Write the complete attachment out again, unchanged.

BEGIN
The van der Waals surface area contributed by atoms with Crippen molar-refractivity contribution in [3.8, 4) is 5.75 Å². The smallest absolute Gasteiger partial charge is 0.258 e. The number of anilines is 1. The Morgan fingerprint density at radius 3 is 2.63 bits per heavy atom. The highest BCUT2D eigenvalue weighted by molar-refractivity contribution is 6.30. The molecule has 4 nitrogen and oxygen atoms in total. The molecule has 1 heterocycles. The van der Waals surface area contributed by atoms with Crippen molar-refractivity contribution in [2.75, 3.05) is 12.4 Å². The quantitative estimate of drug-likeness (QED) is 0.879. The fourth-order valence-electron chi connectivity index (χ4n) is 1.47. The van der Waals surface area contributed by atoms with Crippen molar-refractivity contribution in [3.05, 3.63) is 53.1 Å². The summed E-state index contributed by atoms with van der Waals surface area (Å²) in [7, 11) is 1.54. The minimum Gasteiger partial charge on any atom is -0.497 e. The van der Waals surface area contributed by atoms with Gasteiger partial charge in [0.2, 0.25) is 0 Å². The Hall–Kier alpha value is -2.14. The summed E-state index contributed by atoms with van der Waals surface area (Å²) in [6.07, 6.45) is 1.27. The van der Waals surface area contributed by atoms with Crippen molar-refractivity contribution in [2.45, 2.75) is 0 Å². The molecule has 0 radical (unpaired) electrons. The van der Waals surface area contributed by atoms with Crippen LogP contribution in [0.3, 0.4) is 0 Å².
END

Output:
The van der Waals surface area contributed by atoms with Crippen molar-refractivity contribution in [3.8, 4) is 5.75 Å². The smallest absolute Gasteiger partial charge is 0.258 e. The number of anilines is 1. The Morgan fingerprint density at radius 3 is 2.63 bits per heavy atom. The highest BCUT2D eigenvalue weighted by molar-refractivity contribution is 6.30. The molecule has 4 nitrogen and oxygen atoms in total. The molecule has 1 heterocycles. The van der Waals surface area contributed by atoms with Crippen molar-refractivity contribution in [2.75, 3.05) is 12.4 Å². The quantitative estimate of drug-likeness (QED) is 0.879. The fourth-order valence-electron chi connectivity index (χ4n) is 1.47. The van der Waals surface area contributed by atoms with Crippen molar-refractivity contribution in [3.05, 3.63) is 53.1 Å². The summed E-state index contributed by atoms with van der Waals surface area (Å²) in [7, 11) is 1.54. The minimum Gasteiger partial charge on any atom is -0.497 e. The van der Waals surface area contributed by atoms with Gasteiger partial charge in [0.2, 0.25) is 0 Å². The Hall–Kier alpha value is -2.14. The summed E-state index contributed by atoms with van der Waals surface area (Å²) in [6.07, 6.45) is 1.27. The van der Waals surface area contributed by atoms with Crippen molar-refractivity contribution in [2.45, 2.75) is 0 Å². The molecule has 0 radical (unpaired) electrons. The van der Waals surface area contributed by atoms with Crippen LogP contribution in [0.3, 0.4) is 0 Å².